Some thought she had slipped, the plank
glazed slick with ice, or maybe
already cold beyond care,
drowsy and weary, bare feet
tempting a creekbed’s promise
of sleep, though she struggled out,
her trail a handprint of stars
rising toward a dazzle of white
where sun and snow met. They found
her homespun dress, underclothes,
before they found her, her eyes
open as the sky, as cold,
as far away. Her father
climbed the nearest tree, brought down
green sprigs, berries bright as blood,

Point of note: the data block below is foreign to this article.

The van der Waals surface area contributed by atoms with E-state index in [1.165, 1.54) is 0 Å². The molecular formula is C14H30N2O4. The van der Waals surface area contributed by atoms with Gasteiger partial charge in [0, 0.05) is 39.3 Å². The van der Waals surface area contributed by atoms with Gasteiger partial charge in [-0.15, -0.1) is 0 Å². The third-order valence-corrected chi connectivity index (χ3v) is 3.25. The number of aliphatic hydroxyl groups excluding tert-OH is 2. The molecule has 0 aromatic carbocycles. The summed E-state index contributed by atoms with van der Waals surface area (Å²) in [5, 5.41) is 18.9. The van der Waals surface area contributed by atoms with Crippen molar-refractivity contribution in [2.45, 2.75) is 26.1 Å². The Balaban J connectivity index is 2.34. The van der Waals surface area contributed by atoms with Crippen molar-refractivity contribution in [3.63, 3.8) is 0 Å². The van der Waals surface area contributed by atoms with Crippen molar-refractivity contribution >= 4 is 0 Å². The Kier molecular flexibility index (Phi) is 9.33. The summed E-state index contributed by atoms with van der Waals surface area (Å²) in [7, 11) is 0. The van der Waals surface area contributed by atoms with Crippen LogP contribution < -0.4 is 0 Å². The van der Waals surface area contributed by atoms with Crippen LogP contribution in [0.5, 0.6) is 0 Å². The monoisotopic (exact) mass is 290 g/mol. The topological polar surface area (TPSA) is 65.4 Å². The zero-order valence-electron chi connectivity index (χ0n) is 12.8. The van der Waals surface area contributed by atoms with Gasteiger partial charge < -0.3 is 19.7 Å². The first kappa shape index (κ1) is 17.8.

weaved a garland for her brow,
and that was how they left her,
wearing a crown, unburied,
knowing they’d never hunt here
or build a cabin where she
undressed, left their world as death
closed around her like a room
and she lay dying on the snow,
a bride awaiting her groom.

Analysis, meaning and summary of Ron Rash's poem The Ascent

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